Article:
Ignorance of the Federal Reserve System

The Federal Reserve is, without a doubt, one of the most difficult entities to understand and grasp today. Legally we do not have the right to know what goes on behind the closed doors of the Fed. Yet, we place in them the overwhelming power, control, and ability of a monopoly over money and credit. Regardless of your personal opinions on the Fed, you would have to agree that it makes no sense to give this much concentrated power to just a few people without any oversight from Congress whatsoever.

I cannot pretend to understand everything about the Federal Reserve; far from it. One may wonder if such a complex system was purposefully put into place to confuse and discourage people from fully understanding the system. When Woodrow Wilson signed the Federal Reserve Act into law in 1913, the U.S. was still on a gold standard. The currency was backed by a physical commodity, rather than a plain faith-based system like we have today.

The Founding Fathers greatly understood the dangers of paper, or fiat, money systems. They dealt with it firsthand during the Revolutionary War with the Continental Dollar. The Continental Dollar was established by the Continental Congress in 1775, and it was nothing more than worthless paper and collapsed in a matter of years after runaway inflation. This was the primary reason why these words were put in Article 1, Section 10 of the Constitution of the United States:

No State shall enter into any Treaty, Alliance, or Confederation; grant Letters of Marque and Reprisal; coin Money; emit Bills of Credit; make any Thing but gold and silver Coin a Tender in Payment of Debts; [...]

The gold standard was not put in the most important document of the U.S. by accident or coincidence. The gold standard was and still is necessary for the same reasons: it holds the powers-that-be back from the incredible power of wildly expanding the money supply (monetary inflation that leads to a worthless currency and a wiped out middle class), gold and silver have been accepted as currencies worldwide for thousands of years, whereas fiat money systems have been tried countless times throughout history and failed every time.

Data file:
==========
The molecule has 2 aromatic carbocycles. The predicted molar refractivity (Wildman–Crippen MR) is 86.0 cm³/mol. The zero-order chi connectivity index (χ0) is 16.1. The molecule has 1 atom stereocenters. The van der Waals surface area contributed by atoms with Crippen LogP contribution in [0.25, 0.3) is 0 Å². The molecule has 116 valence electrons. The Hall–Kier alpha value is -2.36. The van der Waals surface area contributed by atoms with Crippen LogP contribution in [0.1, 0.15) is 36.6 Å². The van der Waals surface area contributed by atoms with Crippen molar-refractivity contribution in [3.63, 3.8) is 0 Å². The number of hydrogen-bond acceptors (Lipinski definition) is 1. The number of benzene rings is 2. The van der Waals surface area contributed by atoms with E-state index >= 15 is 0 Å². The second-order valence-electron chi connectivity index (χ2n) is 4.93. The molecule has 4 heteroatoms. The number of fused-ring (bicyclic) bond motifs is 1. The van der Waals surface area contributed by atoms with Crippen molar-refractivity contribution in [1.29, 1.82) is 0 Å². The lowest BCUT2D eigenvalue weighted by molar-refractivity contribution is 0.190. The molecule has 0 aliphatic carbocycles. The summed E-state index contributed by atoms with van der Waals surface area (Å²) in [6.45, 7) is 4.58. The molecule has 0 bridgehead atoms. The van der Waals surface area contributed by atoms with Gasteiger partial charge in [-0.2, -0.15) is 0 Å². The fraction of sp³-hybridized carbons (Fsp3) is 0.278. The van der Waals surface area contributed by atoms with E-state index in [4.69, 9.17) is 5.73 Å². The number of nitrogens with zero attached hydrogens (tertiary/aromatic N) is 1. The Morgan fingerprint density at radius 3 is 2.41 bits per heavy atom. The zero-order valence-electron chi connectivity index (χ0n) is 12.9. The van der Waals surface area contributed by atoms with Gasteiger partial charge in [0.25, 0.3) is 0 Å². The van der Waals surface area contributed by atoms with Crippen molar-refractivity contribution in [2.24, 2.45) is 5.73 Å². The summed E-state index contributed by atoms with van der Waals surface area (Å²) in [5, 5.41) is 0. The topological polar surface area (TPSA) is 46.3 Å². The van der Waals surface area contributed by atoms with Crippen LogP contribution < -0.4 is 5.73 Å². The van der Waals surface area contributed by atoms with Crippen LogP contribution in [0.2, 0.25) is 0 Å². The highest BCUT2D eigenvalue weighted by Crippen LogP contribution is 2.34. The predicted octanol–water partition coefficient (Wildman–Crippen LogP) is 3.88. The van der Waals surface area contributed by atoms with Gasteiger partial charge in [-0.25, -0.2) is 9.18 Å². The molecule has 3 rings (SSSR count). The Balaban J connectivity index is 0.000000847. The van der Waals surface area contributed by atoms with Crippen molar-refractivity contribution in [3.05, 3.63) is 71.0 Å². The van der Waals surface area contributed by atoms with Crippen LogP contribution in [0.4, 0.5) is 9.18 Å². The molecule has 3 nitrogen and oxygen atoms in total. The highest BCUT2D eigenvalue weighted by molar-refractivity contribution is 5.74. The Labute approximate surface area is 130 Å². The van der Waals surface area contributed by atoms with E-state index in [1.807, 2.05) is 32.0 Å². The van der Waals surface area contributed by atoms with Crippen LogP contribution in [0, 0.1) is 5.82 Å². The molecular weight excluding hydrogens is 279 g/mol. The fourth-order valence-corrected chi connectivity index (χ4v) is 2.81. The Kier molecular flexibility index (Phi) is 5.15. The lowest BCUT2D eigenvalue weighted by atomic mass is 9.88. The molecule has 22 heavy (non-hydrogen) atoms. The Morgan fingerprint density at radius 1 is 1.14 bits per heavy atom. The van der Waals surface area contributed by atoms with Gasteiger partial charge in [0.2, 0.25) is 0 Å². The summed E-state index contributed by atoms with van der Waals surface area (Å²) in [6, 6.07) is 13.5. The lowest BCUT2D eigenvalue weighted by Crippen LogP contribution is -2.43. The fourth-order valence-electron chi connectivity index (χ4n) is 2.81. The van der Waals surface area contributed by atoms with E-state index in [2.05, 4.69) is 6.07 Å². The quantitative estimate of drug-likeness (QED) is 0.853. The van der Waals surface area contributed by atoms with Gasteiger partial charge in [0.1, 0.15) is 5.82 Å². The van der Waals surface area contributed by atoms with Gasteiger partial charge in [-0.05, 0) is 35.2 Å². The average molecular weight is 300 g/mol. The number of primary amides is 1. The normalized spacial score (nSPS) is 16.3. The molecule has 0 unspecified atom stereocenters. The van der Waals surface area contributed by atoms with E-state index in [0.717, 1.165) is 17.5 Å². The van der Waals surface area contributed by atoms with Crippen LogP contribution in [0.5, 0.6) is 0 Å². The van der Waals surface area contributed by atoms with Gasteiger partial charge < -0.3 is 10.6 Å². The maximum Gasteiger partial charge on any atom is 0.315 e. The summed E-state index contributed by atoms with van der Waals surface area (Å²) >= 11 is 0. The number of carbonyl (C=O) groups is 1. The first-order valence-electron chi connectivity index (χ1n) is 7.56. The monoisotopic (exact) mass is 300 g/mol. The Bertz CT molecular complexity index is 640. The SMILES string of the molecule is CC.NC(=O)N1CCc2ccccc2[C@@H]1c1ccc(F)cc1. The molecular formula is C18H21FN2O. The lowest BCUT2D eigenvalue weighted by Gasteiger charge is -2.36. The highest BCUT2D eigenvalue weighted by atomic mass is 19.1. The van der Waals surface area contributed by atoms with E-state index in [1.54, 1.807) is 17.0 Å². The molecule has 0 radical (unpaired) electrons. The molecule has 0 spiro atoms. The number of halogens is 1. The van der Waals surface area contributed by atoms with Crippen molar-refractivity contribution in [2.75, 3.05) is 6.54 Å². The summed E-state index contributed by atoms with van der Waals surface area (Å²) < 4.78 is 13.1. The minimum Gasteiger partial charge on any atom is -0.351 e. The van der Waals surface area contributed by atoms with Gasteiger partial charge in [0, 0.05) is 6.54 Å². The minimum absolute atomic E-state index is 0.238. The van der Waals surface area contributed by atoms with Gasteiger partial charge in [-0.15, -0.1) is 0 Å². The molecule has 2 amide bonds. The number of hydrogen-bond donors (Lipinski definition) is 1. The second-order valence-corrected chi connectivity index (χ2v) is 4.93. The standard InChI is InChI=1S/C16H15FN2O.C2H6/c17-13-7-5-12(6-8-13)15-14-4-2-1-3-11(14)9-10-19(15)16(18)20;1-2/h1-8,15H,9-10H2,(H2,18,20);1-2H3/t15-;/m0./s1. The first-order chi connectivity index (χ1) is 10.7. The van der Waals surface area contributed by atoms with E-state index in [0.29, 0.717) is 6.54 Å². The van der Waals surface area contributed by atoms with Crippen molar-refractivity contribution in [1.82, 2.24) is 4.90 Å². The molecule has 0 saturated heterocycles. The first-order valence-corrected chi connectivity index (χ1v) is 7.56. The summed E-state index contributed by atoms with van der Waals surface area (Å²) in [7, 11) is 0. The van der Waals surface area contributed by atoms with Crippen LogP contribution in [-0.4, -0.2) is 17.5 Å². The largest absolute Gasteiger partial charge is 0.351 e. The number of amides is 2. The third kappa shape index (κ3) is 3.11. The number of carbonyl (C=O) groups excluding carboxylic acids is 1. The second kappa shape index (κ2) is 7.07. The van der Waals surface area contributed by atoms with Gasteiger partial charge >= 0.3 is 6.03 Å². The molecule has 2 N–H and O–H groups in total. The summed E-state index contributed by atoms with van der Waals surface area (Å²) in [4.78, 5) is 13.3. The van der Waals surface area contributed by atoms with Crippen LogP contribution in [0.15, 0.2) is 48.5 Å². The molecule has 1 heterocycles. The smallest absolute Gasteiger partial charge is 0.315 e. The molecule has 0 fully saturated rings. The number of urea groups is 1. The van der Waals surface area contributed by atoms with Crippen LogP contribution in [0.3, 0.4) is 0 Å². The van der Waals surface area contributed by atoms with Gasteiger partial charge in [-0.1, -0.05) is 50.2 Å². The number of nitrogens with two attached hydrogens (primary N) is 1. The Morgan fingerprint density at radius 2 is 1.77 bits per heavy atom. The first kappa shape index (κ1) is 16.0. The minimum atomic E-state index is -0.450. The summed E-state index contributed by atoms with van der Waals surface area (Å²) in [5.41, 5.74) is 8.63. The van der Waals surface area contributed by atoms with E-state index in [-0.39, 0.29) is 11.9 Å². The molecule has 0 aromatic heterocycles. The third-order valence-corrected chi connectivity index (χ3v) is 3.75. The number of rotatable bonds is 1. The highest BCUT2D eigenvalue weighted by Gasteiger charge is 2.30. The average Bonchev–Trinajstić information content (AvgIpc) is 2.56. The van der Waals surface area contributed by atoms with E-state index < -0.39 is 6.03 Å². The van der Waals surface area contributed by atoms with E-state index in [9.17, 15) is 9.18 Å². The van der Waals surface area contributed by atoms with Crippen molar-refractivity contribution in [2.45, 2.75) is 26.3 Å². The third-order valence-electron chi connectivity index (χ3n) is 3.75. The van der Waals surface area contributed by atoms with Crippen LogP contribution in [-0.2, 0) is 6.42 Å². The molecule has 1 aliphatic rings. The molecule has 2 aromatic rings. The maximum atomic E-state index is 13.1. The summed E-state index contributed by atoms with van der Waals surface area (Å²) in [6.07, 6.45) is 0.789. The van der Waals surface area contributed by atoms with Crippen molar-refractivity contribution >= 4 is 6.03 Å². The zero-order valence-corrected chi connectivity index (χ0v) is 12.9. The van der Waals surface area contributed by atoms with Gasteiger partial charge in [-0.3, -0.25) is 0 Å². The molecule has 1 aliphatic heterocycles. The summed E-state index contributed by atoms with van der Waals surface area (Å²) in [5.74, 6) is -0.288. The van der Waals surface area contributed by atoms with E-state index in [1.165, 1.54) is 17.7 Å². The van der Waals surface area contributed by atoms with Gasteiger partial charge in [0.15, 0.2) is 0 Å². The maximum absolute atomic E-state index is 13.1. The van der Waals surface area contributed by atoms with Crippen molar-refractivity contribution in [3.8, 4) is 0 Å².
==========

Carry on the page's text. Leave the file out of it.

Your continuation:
In short, after the Fed was created, the gold standard was attacked bit by bit through 1971. Franklin Roosevelt issued executive orders confiscating many forms of privately owned gold, greatly expanded the Federal Reserve’s scope and power over money and the economy, and devalued the relation of gold to the dollar from $21.67 to $35.00 per ounce. All of these acts were in the name of stopping the Great Depression, but they only led to handing more secrecy and sheer power to central planners.

The gold standard was phased out over the next 30 years, and the power given to the Federal Reserve continued at a consistent pace. Legal tender laws were enacted, making Federal Reserve Notes the only legal currency in the U.S. In 1971, the dollar became a complete fiat monetary currency and lost all ties with gold. This is the system that we have today.

What’s interesting is seeing what’s happened with the dollar through all of these changes. Let’s start with the 100 years before the creation of the Federal Reserve (these are inflation numbers as reported by the Historical Statistics of the United States and Statistical Abstracts of the United States):

Between 1813 and 1913, the purchasing power of $1.00 actually increased to $1.76.

From 1913 to 2007, the purchasing power of $1.00 decreased to $0.05.

Do you think that these facts are merely coincidence? Let’s break these statistics down a little more.

From 1913 to 1971, when we had the Federal Reserve and at least some connection to a gold standard, the purchasing power of $1.00 decreased to $0.25.

From 1971 to 2007, with a fiat monetary system under the Federal Reserve, the purchasing power of $1.00 decreased to $0.19.

This means the purchasing power of the dollar actually decreased more than twice as quickly under a fiat monetary system, than with the minimal gold standard the U.S. had between 1913 and 1971. The Federal Reserve has managed to delay corrections by artificially lowering interest rates, but all of this comes at a price. How big? We can’t say. Tinkering with interest rates and credit cannot solve a crisis, and this will be a difficult lesson we’ll have to learn due to the incompetence of a select few who secretly control every aspect of money and credit in this nation.

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